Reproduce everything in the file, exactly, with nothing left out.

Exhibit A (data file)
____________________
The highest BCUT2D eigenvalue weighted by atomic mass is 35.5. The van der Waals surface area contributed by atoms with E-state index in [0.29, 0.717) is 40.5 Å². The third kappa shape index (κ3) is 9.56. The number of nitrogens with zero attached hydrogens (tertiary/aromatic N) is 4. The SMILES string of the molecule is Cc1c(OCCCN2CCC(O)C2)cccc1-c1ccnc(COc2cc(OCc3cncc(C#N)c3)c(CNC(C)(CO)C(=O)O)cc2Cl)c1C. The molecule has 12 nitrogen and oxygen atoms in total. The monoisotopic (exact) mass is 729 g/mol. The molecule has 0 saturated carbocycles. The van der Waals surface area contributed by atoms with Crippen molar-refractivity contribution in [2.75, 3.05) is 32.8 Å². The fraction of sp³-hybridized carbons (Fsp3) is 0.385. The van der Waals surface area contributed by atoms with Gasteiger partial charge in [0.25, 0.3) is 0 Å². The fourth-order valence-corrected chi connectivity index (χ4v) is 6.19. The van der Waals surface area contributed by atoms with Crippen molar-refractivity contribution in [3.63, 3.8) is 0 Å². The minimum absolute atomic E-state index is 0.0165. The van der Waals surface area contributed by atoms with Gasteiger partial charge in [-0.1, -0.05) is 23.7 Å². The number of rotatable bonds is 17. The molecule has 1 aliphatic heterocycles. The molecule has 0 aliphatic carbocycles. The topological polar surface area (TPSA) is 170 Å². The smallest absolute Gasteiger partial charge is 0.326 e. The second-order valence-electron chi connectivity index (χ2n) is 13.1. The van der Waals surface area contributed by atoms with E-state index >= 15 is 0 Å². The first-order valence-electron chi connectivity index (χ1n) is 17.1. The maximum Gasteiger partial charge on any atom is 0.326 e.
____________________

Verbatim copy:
The highest BCUT2D eigenvalue weighted by atomic mass is 35.5. The van der Waals surface area contributed by atoms with E-state index in [0.29, 0.717) is 40.5 Å². The third kappa shape index (κ3) is 9.56. The number of nitrogens with zero attached hydrogens (tertiary/aromatic N) is 4. The SMILES string of the molecule is Cc1c(OCCCN2CCC(O)C2)cccc1-c1ccnc(COc2cc(OCc3cncc(C#N)c3)c(CNC(C)(CO)C(=O)O)cc2Cl)c1C. The molecule has 12 nitrogen and oxygen atoms in total. The monoisotopic (exact) mass is 729 g/mol. The molecule has 0 saturated carbocycles. The van der Waals surface area contributed by atoms with Crippen molar-refractivity contribution in [2.75, 3.05) is 32.8 Å². The fraction of sp³-hybridized carbons (Fsp3) is 0.385. The van der Waals surface area contributed by atoms with Gasteiger partial charge in [0.25, 0.3) is 0 Å². The fourth-order valence-corrected chi connectivity index (χ4v) is 6.19. The van der Waals surface area contributed by atoms with Crippen molar-refractivity contribution in [3.63, 3.8) is 0 Å². The minimum absolute atomic E-state index is 0.0165. The van der Waals surface area contributed by atoms with Gasteiger partial charge in [-0.1, -0.05) is 23.7 Å². The number of rotatable bonds is 17. The molecule has 1 aliphatic heterocycles. The molecule has 0 aliphatic carbocycles. The topological polar surface area (TPSA) is 170 Å². The smallest absolute Gasteiger partial charge is 0.326 e. The second-order valence-electron chi connectivity index (χ2n) is 13.1. The van der Waals surface area contributed by atoms with E-state index >= 15 is 0 Å². The first-order valence-electron chi connectivity index (χ1n) is 17.1. The maximum Gasteiger partial charge on any atom is 0.326 e.